Oil prices edged up on Monday as investors bet supply will remain tight amid restrained output by major producers with global demand unperturbed by the omicron coronavirus variant.
Brent crude futures gained 9 cents, or 0.1%, to $86.15 a barrel by 0539 GMT. Earlier in the session, the contract touched its highest since Oct. 3, 2018 at $86.71.
U.S. West Texas Intermediate crude was up 29 cents, or 0.4%, at $84.11 a barrel, after hitting $84.78, the highest since Nov. 10, 2021, earlier in the session.
The gains followed a rally last week when Brent rose more than 5% and WTI climbed over 6%.
Frantic oil buying, driven by supply outages and signs the omicron variant will not be as disruptive as feared for fuel demand, has pushed some crude grades to multi-year highs, suggesting the rally in Brent futures could be sustained a while longer, traders said.
“The bullish sentiment is continuing as (producer group) OPEC+ is not providing enough supply to meet strong global demand,” said Toshitaka Tazawa, an analyst at Fujitomi Securities Co Ltd.
“If (investment) funds increase allocation weight for crude, prices could reach their highs of 2014,” he said.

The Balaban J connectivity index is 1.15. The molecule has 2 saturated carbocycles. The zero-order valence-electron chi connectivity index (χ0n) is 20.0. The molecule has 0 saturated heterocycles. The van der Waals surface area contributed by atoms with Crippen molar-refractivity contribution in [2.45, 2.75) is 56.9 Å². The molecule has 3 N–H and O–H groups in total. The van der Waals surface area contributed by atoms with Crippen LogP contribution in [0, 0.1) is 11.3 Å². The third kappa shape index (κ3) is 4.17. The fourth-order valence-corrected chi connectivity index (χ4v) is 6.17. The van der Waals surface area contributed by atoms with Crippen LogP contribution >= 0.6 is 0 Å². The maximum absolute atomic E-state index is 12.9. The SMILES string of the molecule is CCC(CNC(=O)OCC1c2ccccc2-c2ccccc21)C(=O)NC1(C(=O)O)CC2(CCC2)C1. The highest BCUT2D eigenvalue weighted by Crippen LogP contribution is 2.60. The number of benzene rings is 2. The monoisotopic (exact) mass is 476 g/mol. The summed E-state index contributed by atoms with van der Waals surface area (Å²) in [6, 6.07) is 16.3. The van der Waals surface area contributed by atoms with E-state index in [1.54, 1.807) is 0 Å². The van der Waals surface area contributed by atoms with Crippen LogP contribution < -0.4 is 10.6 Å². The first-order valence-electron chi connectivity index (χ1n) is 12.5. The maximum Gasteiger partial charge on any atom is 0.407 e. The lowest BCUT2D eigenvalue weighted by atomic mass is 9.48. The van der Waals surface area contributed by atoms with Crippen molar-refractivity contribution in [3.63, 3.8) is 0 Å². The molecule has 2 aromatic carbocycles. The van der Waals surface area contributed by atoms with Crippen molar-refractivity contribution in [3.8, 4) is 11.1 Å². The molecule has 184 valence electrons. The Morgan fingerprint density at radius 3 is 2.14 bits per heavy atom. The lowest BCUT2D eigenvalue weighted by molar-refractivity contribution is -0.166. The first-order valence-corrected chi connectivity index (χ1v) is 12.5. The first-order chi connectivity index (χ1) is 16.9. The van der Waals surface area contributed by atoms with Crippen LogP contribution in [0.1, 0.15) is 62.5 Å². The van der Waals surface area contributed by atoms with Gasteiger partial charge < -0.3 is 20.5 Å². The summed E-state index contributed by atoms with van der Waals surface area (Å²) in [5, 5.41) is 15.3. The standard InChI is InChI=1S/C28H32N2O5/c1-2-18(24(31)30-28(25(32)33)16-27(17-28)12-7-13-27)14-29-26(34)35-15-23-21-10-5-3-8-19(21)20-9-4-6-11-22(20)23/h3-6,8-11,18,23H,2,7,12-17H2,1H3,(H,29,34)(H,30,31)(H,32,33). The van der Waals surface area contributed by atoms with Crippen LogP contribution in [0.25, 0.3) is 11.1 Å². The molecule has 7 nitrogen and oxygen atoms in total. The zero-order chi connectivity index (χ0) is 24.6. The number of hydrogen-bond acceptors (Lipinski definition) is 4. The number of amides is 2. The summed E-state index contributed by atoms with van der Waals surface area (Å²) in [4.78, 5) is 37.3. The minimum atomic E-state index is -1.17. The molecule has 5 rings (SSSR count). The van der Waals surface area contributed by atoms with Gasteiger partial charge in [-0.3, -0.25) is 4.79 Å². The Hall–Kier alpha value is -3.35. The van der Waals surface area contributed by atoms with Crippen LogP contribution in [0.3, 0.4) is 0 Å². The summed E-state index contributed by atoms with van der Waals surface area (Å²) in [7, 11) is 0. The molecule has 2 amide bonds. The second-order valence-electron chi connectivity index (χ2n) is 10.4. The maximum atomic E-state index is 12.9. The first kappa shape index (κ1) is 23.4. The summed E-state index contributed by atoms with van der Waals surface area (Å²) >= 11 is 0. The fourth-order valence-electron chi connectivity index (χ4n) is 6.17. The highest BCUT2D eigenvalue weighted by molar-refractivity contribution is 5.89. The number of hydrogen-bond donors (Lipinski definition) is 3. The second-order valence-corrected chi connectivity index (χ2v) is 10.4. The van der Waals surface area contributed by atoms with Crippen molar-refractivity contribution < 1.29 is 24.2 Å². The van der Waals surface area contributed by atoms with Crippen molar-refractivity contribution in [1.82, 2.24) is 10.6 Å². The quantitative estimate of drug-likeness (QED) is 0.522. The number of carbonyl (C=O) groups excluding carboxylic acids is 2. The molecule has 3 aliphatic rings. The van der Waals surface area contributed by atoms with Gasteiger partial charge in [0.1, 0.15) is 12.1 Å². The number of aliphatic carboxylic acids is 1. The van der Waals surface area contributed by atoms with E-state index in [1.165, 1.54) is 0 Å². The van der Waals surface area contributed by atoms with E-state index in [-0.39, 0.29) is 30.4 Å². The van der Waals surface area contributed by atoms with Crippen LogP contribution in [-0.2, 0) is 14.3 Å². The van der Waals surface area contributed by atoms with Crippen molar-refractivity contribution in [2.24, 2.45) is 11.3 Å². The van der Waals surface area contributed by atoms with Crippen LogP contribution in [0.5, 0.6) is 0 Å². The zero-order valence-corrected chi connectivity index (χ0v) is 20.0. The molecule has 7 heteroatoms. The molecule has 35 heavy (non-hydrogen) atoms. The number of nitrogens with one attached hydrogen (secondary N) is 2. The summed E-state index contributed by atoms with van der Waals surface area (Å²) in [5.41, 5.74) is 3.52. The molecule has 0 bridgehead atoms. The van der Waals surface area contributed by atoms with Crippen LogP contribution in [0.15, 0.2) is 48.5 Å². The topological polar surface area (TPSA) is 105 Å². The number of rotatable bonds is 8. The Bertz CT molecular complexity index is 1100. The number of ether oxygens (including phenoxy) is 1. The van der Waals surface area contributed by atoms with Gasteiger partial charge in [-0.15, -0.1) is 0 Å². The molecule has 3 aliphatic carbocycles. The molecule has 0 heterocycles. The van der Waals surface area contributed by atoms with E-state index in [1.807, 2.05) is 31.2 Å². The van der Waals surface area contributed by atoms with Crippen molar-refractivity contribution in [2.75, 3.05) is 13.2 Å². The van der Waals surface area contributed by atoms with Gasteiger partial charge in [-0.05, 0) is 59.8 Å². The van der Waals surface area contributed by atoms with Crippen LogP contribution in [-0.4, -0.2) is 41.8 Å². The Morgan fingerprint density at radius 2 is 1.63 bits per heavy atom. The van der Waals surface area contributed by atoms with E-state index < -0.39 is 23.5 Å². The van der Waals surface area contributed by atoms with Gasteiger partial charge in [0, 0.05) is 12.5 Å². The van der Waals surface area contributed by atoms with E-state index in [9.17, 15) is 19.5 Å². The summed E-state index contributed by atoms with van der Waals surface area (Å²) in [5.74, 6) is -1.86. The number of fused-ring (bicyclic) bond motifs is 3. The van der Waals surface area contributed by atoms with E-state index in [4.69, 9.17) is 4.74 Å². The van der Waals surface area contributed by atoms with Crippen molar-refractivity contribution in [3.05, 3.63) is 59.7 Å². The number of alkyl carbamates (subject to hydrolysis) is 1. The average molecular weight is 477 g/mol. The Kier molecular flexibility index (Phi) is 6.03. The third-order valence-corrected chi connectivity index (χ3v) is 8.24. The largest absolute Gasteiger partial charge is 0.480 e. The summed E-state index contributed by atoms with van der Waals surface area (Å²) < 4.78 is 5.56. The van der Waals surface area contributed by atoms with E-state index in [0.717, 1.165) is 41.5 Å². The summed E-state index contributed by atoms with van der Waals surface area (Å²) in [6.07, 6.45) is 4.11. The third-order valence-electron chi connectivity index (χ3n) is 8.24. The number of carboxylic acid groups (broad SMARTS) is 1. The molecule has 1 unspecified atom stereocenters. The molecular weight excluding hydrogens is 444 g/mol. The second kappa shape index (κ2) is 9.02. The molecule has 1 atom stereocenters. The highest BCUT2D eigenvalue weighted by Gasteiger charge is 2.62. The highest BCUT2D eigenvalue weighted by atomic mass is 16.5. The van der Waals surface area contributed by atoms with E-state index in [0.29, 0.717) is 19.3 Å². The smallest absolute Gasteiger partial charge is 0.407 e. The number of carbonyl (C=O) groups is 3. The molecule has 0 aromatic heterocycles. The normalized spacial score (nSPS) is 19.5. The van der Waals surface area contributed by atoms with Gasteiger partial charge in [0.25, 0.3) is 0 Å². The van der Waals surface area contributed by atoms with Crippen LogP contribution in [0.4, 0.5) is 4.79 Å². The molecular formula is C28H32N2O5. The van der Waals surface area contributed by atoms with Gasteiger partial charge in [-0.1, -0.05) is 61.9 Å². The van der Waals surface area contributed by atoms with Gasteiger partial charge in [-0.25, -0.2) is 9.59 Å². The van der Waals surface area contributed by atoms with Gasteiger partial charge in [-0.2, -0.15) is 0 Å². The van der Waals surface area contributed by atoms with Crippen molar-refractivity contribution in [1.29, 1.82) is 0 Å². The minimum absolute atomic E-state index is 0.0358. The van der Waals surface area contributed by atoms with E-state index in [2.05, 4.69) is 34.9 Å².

The Organization of the Petroleum Exporting Countries, Russia and their allies, together known as OPEC+, are gradually relaxing output cuts implemented when demand collapsed in 2020.
But many smaller producers cannot raise supply and others have been wary of pumping too much oil in case of renewed Covid-19 setbacks.
“What comes in view next is the summer demand bump, especially in Europe and the U.S., which could be bigger than last year’s, if the growing hope around the omicron finally turning Covid from pandemic to endemic proves right,” said Vandana Hari, energy analyst at Vanda Insights.
Festering geopolitical threats to supply are also supporting bullish sentiment, Hari said.
U.S. officials voiced fears on Friday that Russia was preparing to attack Ukraine if diplomacy failed. Russia, which has amassed 100,000 troops on Ukraine’s border, released pictures of its forces on the move.
The U.S. government has held talks with several international energy companies on contingency plans for supplying natural gas to Europe if conflict between Russia and Ukraine disrupts Russian supplies, two U.S. officials and two industry sources told Reuters on Friday.
U.S. crude oil stockpiles, meanwhile, fell more than expected to their lowest since October 2018, but gasoline inventories surged due to weak demand, the Energy Information Administration said on Wednesday.
Concerns over supply constraints outweighed the news of China’s possible oil release from reserves, Fujitomi analyst Tazawa said.
Sources told Reuters China plans to release oil reserves around the Lunar New Year holidays between Jan. 31 and Feb. 6 as part of a plan coordinated by the United States with other major consumers to reduce global prices.